I read 'Those Days' when i was in high school. It was a big book, some six hundred pages or so. I think it was the first book of that size that i laid my hands on. I wanted to see if i could hold onto a long story. Those days i could. I used to go around the house carrying a book, with a forefinger inserted to mark a page. Without having anything to worry about, i would read for more than ten hours or so on holidays. And we didn't have cable television then. Read while i was eating food, watching news bulletins and speaking to others. My mother used to tell me that i wouldn't notice a green chili on my plate as my attention was elsewhere.
I was young and immature to comprehend what i read then. Of 'Those Days', i remember one instance when the boy is shocked to see his childhood friend as a widow and praying in front of an idol of Krishna. And he sees the same friend later in Varanasi as a prostitute or a mistress. And of course, the aristocracy of Bengalis. I'm sure that if i would read the same now, it definitely will impact me more. I hardly remember anything of most of it.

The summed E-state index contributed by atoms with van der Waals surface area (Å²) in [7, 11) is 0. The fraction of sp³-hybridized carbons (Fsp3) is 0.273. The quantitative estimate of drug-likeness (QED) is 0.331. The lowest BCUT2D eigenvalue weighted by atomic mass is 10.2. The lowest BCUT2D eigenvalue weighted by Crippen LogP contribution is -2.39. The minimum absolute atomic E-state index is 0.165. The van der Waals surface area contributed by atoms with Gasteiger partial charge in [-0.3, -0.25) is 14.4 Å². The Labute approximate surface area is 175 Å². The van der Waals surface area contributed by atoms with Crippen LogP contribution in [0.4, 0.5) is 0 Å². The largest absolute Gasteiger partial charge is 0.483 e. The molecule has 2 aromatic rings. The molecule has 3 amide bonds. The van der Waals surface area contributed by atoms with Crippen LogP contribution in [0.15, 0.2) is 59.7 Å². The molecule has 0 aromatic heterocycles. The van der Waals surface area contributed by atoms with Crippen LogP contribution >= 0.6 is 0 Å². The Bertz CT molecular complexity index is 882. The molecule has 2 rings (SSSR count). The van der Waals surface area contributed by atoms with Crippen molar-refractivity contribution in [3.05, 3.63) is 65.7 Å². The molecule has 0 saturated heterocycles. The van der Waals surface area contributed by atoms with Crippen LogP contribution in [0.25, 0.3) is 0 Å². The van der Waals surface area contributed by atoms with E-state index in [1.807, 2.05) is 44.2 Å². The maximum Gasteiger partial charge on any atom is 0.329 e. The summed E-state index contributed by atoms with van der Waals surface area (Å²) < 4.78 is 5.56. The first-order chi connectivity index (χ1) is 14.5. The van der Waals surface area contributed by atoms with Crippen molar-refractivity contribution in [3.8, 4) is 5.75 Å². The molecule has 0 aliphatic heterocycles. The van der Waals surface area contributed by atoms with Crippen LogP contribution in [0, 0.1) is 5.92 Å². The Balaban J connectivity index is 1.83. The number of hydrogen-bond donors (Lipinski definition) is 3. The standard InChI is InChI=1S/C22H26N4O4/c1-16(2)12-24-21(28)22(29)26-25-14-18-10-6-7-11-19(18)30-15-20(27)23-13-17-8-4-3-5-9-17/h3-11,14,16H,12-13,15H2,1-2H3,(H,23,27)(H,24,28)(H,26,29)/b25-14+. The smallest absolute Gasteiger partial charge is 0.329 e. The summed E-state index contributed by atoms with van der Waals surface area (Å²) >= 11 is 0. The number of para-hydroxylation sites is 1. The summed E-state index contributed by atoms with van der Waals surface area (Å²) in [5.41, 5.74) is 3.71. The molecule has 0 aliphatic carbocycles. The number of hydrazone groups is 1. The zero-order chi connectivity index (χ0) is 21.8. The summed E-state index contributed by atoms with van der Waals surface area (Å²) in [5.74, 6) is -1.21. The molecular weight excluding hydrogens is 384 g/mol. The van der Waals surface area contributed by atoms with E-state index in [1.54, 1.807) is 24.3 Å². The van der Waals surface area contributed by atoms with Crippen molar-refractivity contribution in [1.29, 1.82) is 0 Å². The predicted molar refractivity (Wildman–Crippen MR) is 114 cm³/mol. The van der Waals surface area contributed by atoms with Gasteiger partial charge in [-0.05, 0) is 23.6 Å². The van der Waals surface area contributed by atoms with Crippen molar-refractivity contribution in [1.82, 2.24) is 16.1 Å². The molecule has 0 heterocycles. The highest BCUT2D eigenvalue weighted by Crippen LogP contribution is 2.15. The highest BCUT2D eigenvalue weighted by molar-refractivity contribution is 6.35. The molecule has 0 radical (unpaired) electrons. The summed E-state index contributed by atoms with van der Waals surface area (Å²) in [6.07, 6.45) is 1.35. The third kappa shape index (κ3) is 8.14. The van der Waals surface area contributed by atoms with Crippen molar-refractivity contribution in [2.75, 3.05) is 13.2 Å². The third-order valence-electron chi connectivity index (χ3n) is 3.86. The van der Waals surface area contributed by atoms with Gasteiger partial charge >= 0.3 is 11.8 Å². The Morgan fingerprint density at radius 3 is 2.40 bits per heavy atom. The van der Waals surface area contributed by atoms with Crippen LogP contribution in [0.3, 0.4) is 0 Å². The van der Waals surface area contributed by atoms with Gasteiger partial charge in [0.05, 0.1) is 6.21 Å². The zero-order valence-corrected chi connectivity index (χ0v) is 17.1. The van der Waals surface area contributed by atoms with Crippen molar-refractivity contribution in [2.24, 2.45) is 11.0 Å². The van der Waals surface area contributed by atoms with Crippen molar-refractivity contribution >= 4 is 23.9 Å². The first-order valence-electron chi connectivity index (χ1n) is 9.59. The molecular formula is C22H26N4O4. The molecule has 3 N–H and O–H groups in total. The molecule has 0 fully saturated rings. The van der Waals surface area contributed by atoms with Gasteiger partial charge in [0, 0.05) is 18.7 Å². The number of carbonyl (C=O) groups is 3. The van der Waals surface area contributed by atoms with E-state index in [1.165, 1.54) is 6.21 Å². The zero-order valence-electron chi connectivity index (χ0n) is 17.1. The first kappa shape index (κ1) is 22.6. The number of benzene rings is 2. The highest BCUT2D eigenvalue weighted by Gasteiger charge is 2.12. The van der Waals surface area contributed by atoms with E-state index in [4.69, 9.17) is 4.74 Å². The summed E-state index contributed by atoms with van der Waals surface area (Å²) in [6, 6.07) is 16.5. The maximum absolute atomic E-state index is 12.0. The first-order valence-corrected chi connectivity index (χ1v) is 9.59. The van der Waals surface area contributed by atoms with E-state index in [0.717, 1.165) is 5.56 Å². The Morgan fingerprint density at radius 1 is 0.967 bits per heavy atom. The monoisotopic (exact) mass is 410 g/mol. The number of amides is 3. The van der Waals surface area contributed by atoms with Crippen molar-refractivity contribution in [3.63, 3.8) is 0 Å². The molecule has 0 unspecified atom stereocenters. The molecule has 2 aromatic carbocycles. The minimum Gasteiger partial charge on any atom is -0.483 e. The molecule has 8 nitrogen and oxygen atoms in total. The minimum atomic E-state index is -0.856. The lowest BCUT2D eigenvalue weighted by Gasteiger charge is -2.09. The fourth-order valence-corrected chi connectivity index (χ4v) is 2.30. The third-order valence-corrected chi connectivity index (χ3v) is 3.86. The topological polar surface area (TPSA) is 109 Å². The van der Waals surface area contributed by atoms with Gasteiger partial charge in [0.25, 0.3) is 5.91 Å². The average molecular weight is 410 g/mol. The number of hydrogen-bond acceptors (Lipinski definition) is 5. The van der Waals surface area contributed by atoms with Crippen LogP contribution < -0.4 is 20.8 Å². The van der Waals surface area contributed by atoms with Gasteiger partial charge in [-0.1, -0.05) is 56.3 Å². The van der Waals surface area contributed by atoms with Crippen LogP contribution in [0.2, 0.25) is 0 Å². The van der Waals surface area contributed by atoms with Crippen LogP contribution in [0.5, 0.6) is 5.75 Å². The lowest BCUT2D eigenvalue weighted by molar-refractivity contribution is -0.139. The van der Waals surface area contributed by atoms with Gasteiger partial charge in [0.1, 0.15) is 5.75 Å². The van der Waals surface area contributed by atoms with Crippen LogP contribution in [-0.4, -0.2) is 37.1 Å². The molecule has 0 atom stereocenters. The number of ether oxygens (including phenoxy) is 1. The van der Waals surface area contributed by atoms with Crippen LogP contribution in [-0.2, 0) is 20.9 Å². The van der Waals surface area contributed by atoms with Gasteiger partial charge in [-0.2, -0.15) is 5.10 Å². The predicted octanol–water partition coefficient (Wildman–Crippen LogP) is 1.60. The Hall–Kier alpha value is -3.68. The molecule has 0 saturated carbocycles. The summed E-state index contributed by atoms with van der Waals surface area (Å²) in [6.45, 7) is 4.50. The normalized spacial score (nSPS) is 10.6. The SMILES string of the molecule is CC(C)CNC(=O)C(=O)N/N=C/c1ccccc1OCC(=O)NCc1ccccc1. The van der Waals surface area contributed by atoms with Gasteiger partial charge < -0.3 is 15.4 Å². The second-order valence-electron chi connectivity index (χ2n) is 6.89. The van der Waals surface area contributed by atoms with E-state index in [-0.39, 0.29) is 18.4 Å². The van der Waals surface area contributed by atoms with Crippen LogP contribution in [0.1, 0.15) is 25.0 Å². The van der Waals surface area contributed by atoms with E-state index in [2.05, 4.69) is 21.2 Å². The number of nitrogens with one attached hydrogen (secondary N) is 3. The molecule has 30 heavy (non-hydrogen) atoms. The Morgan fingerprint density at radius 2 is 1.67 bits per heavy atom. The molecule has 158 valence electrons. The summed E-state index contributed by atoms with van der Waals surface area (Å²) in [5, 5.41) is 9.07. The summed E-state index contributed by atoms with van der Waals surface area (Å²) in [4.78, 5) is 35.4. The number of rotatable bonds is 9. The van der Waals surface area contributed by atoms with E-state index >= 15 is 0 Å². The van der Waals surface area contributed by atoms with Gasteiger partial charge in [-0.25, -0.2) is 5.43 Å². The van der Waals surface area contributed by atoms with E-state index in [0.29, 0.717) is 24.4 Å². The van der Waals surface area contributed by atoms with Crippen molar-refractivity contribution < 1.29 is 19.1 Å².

Sunil Gangopadhyay was one of those people who made me like Indian literature, in the presence of a Tom Clancy or a Michael Crichton. They write well, keeping the reader engrossed in a fast, racy plot. But, when i observed that the name Lakshmi can be spelt in more than two ways; that these are the people, the mountains, the rivers and the stories that i could connect to and moved me, i had to stick to them.